A lack of communication between the 101 dog drop and the Central checkpoint is adding to the confusion.
“If they want to run a race, then they better start facing some issues here,” said Frank.
“They had no real plan in place, I asked the Quest officials twice and they no plan.”
It is locals from the area who put the plan in place, he said.
At 8 a.m. several men are leaving on snowmachines to look for the missing teams.
Although Alaska’s Kelly Griffin was the first musher out of 101 yesterday, Atlin’s Hans Gatt was the first to arrive in Central last night.
Yukon musher Sebastian Schnuelle came in just after Gatt.
“The summit, it sucked,” said Schnuelle. “It was terrible — it was scary.”
He parked his team, and began the routine of throwing down bedding straw and readying dog food.
Last year’s Quest champ Lance Mackey was close on his heels.
“I can’t remember the last time I was that scared, or that out of control,” said Mackey, describing his descent down Eagle.
“I went by Kelly, but nobody could stop to help her and, when I went by her, she still had four dogs under her sled,” he said.
Mackey had wrapped chains around his runners to slow the sled and undid most of his dogs’ tug lines before the descent, but it didn’t help.
“It was touch and go, I was out of control,” he said again.
“But it was worth every minute of it — that’s the adrenalin we look for.”
Hugh Neff followed Mackey in and dropped a dog, one his leaders from last year.
He said it was like concrete up there, he said.
Kleedehn arrived shortly after Neff.
“I am so glad I am alive,” he said. “I almost ripped my arm off.”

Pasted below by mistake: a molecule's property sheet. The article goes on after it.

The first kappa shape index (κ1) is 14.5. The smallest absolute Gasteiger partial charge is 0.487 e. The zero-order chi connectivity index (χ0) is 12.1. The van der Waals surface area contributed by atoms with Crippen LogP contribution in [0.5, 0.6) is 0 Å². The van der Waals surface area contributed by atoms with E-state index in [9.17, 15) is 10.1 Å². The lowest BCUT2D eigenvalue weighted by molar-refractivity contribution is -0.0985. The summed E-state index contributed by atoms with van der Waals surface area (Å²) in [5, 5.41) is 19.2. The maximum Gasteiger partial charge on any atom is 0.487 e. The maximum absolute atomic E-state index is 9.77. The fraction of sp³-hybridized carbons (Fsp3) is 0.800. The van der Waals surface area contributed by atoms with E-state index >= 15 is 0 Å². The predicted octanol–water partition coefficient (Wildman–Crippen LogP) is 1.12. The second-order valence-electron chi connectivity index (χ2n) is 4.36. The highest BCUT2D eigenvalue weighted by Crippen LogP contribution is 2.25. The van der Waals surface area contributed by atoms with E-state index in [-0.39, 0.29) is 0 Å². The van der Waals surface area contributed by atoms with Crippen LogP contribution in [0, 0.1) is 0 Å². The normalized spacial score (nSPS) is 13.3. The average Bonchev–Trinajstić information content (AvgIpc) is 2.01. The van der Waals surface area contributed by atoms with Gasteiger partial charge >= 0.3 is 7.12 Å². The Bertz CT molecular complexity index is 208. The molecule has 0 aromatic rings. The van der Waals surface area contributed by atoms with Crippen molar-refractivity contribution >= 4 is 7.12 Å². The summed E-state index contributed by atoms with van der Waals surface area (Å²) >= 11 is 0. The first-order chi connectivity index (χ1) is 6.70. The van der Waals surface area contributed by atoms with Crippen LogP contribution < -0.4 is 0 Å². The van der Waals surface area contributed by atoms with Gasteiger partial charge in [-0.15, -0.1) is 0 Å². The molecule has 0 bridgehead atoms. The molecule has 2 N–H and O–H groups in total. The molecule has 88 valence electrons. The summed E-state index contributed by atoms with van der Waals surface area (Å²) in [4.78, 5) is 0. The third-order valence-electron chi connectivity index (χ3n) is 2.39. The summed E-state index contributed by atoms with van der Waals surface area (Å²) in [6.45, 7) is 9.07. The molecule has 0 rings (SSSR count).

After asking when Gatt left, he decided to rest his team.
They have done enough today, said Kleedehn.
“It has been a rough day.”
The freezing rain began shortly thereafter.
By 8 p.m. Griffin had arrived safely.
“I had a wreck on Eagle Summit, my worst yet,” she said, looking exhausted.
Her dogs were too excited and she couldn’t get chains on her runners before the team took off down the mountain.
“I couldn’t get my sled on its side fast enough,” she said.
“And I ran over four dogs.”
The team was tangled and, for the first time in her mushing career, Griffin had to cut a dog out of its harness before it choked.
“It was the first time I went over the summit with 14 dogs,” she said.
After fixing the first wreck, Griffin got off the trail and ended up in a gulch.
Stuck in deep snow, she struggled with her sled for an hour.
“It is hard to control the team and get the off the tree with just one person,” she said.
Luckily, Gerry Willomitzer and Eric Butcher ended up on the same trail and helped Griffin out.
“I’m just physically exhausted, I’m so tired,” she said, sitting in the Central checkpoint in her socks and long johns while her clothes were drying.
Tagish’s Michelle Philips came in at 8:05 p.m. Sunday with a broken brush bow on her sled, but fixed it in Central.
After a good dinner, Kleedehn was in good spirits and holding court.
“It was scary,” he said with a laugh.
“Whoever put in that trail is not a dog musher.”
The trail markers were put in on the downhill side of the slope, he explained.
And sleds sliding down the summit trail have knocked almost all of them down.
“So those guys out there… have a nice trip,” he said. “It’s a disaster.”
“I know roughly where to go, but if you’ve never been there before, it’s a disaster,” he said again.
Whitehorse’s 18-year-old Kiara Adams left the 101 dog drop at 6:30 a.m. Monday.